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Thomas Lot III (1708-87)

According to recent research by Tula Giannini (see below), Thomas Lot built flutes for many of the most prominent Parisian flutists of the early 18th century, including Michel Blavet, Mozart's friend Johann Baptist Wendling, and Jacques-Christophe Naudot. His instruments were also owned by many of the royal and aristocratic houses of Europe.

Lot came from a long line of woodwind-instrument makers native to the town of La Couture-Boussey in Normandy who operated businesses in Paris throughout the 18th and 19th centuries. Despite changes that took place elsewhere in Europe, the classic baroque styling of Lot's flutes was much imitated.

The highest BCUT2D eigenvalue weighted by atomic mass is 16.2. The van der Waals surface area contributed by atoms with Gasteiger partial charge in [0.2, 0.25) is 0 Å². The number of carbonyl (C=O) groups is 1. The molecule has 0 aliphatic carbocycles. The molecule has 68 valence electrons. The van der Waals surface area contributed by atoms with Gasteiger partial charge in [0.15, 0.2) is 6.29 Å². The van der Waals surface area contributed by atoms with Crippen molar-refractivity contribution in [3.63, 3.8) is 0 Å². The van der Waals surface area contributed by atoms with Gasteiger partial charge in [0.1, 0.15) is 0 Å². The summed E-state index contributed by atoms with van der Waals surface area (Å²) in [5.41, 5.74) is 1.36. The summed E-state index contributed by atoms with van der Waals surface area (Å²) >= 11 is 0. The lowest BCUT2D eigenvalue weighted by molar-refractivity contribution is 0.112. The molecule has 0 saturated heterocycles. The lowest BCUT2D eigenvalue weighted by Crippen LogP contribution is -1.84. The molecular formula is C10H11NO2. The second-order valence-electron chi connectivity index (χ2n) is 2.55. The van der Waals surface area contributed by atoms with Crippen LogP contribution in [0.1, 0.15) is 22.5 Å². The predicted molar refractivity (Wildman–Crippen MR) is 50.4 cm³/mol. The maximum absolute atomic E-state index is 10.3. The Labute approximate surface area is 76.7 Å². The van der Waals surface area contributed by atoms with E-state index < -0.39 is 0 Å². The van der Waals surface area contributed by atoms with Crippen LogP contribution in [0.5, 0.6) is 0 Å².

One of Thomas Lot's descendants was Louis Lot, whose modified Boehm flutes became the official instrument at the Paris Conservatoire in 1860.


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